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Life Health > Life Insurance

How Disability Income Policies Have Changed-For The Better

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Over the course of the last two decades, the disability income marketplace has been forced to reinvent itself.

This is due in large part to the rise in fraudulent claims that took place throughout the 1990s as a result of policies written with fairly liberal definitions. To offset the losses, insurance carriers in the U.S. have steadily reduced limits and benefit amounts.

Consequently, the requirements surrounding qualifying for coverage and ultimately receiving benefits have become far more stringent. Yet according to the American Council of Life Insurers, Washington, 8% of working-age Americans were unable to perform their jobs in 2005 due to some sort of chronic condition or short-term disability–making it clear that the need for quality disability insurance remains very real.

To meet that need, many insurance companies today are adding to their existing product offerings in order to provide working Americans with the far-reaching coverage that was once available to them. And while the policies of the early 1990s with their under-priced premiums, loose definitions and lifetime benefits are a thing of the past, insurance carriers are once again taking steps to change the landscape of disability income insurance to provide the quality and scope of protection necessary for individuals to safeguard their incomes without jeopardizing their own bottom lines.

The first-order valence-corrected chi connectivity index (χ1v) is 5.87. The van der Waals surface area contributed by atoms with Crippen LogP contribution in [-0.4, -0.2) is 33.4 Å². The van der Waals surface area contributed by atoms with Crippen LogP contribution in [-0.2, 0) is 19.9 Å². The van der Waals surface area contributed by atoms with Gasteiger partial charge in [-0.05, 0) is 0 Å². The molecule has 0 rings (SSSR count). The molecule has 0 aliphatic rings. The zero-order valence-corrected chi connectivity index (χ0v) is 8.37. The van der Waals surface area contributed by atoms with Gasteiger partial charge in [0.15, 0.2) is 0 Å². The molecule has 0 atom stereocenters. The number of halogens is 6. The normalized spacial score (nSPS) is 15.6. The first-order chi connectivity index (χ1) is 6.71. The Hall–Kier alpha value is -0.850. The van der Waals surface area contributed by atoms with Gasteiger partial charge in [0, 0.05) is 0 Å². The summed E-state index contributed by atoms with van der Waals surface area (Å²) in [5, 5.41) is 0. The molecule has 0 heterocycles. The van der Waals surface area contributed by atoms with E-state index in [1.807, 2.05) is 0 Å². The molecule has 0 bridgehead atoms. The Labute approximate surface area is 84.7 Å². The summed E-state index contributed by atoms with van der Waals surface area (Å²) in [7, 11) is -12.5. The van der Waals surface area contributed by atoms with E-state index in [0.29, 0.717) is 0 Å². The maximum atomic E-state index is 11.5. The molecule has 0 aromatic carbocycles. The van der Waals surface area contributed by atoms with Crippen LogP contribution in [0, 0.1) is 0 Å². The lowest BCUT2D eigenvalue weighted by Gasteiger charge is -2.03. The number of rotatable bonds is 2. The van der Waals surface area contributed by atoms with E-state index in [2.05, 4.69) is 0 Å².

The current landscape

Today, the most prevalent type of disability income coverage is group long-term disability coverage offered via an employer. While these policies do offer some protection, those of us in the financial services industry know their downsides.

For one thing, group policies generally have very strict definitions that insureds must meet before they can qualify for benefits. In addition, the group policies often reverse discriminate against highly compensated employees, because monthly benefits cover 60% of an individual’s salary and are typically capped at $10,000 to $15,000 a month. For highly compensated people in particular, supplemental coverage can be absolutely essential–whether purchased through stand-alone policies or offered as an added benefit through employers.

Unfortunately, the shift that has taken place in the industry has left consumers with the general misconception that it is virtually impossible to qualify for disability income insurance at all and, if they do qualify for coverage, that benefits will not get paid. As a result, many people question the need and even the wisdom of purchasing a policy that, to their minds, is not likely to offer any benefit in the long run.

DI advances

The good news is that recent developments in the industry have made it easier for advisors to overcome their clients’ misconceptions. With a handful of new policies and riders available from select carriers, we are now in the position to effectively help our clients secure the quality coverage they need to protect against both short- and long-term disability.

Own-occupation contract revamped

In the early 1990s, many insurance carriers stopped offering own-occupation contracts altogether because they were too broad and, therefore, the risk for claims too high. Generally speaking, this type of policy paid insureds in the event that they were unable to perform their normal job duties even if they were employed in another role or field.